‘Encanto’ shows how families learn, grow


Official Disney website

“Encanto” is still showing in theaters at Regal Willoughby Commons, Atlas Diamond Center (Mentor), and AMC Classic (Solon).

Hailey Nelson, Staff Writer

Recently, Disney’s “Encanto” has been growing in popularity amongst children and adults alike, and it’s not very hard to see why.

Available on Disney+ and with music written by Lin-Manuel Miranda (popular for his work in “Hamilton,” “Moana,” and “In the Heights”), this animated movie is not only accessible to watch but will also leave you humming the popular tunes for days on end.

The movie’s protagonist, Mirabel Madrigal, is one of the younger members of a family of 12. Her family had been blessed with a house and magical gifts provided by a candle.

Towards the beginning of the movie, we are told that Mirabel is the only family member without a gift. Once the house begins to break and her family’s gifts begin to fade, she goes on a journey to try and discover a way of saving the miracle. Along the way, she encounters long-lost family members, the hidden anxieties and insecurities of her sisters, and the fragility of her family’s dynamics.

With her two older sisters, her parents, three cousins, two aunts, two uncles, and her grandmother, Mirabel is surrounded by a rather large family. However, the characters that stick out in terms of vocal ability are her sisters, Isabela and Luisa. Mirabel and her sisters each have their own individual songs within the movie, both describing their struggles and discoveries of newfound abilities.

Isabela (voiced by Diane Guerrero), the oldest of the three, has the power to grow flowers and trees whenever she pleases. She is considered to be the “golden child” and is expected to marry a man from the village named Mariano.

However, after Mirabel ruins Mariano’s proposal and attempts to apologize, Isabela reveals that she never wanted to marry him and was only doing it for the family. In her song “What Else Can I Do?”, she begins to explore her powers and the different kinds of plants that she can grow (in an effort to no longer be “perfect”).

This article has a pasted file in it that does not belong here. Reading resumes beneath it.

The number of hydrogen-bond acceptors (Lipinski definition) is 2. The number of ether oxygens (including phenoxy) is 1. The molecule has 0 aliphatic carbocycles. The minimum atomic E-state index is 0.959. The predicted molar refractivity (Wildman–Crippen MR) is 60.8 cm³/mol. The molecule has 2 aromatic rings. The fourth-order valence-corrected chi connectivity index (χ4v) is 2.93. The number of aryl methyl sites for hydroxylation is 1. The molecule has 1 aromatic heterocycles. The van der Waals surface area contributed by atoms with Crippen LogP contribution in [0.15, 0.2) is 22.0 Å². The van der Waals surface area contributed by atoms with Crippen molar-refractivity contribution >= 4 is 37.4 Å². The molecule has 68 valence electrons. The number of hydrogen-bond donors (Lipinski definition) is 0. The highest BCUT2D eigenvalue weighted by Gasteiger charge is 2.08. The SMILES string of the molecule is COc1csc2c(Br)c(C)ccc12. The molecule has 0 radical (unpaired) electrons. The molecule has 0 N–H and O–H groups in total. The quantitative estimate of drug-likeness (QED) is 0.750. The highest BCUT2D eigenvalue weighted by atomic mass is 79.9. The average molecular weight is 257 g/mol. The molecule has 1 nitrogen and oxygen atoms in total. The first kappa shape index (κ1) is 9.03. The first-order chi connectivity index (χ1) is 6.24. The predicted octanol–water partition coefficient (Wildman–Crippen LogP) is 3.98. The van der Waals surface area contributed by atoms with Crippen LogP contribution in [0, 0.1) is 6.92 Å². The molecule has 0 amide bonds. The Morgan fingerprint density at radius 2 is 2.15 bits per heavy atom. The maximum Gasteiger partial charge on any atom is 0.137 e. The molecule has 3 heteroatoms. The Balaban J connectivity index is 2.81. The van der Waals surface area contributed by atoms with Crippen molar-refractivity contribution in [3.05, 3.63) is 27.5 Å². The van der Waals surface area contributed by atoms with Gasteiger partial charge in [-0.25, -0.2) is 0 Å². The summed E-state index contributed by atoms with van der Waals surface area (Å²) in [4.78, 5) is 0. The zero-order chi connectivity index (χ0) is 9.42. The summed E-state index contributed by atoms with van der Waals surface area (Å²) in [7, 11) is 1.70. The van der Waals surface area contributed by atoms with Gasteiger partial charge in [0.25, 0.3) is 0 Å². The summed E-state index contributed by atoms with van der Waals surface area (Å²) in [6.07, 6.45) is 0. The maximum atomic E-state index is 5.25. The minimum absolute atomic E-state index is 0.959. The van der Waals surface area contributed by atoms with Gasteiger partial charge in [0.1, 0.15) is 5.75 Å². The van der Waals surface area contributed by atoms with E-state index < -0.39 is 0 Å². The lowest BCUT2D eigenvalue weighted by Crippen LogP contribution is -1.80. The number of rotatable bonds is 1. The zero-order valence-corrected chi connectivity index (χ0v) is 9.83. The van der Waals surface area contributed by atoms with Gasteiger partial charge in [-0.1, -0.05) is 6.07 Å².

Luisa (voiced by Jessica Darrow), the middle child, is incredibly strong and often performs chores in the village that require her abilities. After Mirabel learns that she is worried about losing her powers, Luisa reveals her anxieties and need to meet everyone’s expectations. In her song “Surface Pressure,” she brings a new type of sound to Disney with her low, rich alto voice. Many people who are older siblings or assumed a parental role in their household as a child have expressed their connection with the song and its lyrics, proving that Disney characters can relate to people of all ages.

Finally, Mirabel (voiced by Stephanie Beatriz) displays her talents in many of the songs throughout the movie, but is especially shown in the songs “The Family Madrigal” and “Waiting on a Miracle.” In the first song, Mirabel is the one who introduces each of the family members and ultimately hides the fact that she doesn’t have a gift like everyone else. With incredible storytelling and fast-paced rapping towards the end of the song to increase the intensity, Beatriz reveals her capabilities without conforming to the normal, sweet “princess-y” tone heard from older Disney characters.

In the second song, Mirabel finally reveals her true feelings about not having a gift (despite pretending as if it didn’t bother her before). The cries and pleas from Mirabel as she asks the candle to bless her with a gift can be heard clearly through her voice, and her heartwrenching dilemma is capable of bringing tears to anyone who listens.

Lastly, with instruments and original singers from Colombia, this movie not only provides a lesson on families and their dynamics but also brings a whole new perspective and culture, unlike most other Disney movies. Some songs, such as “We Don’t Talk About Bruno,” have exploded on social media and topped the Billboard charts, revealing that a wide range of people can all find something enjoyable from this movie.

Overall, “Encanto” has become not only one of the most popular Disney movies to date, but it also focuses on new themes and lessons that are different from Disney’s norm. It’s worth the watch on Disney+, or if you have time this week, it’s still showing in a few local theaters.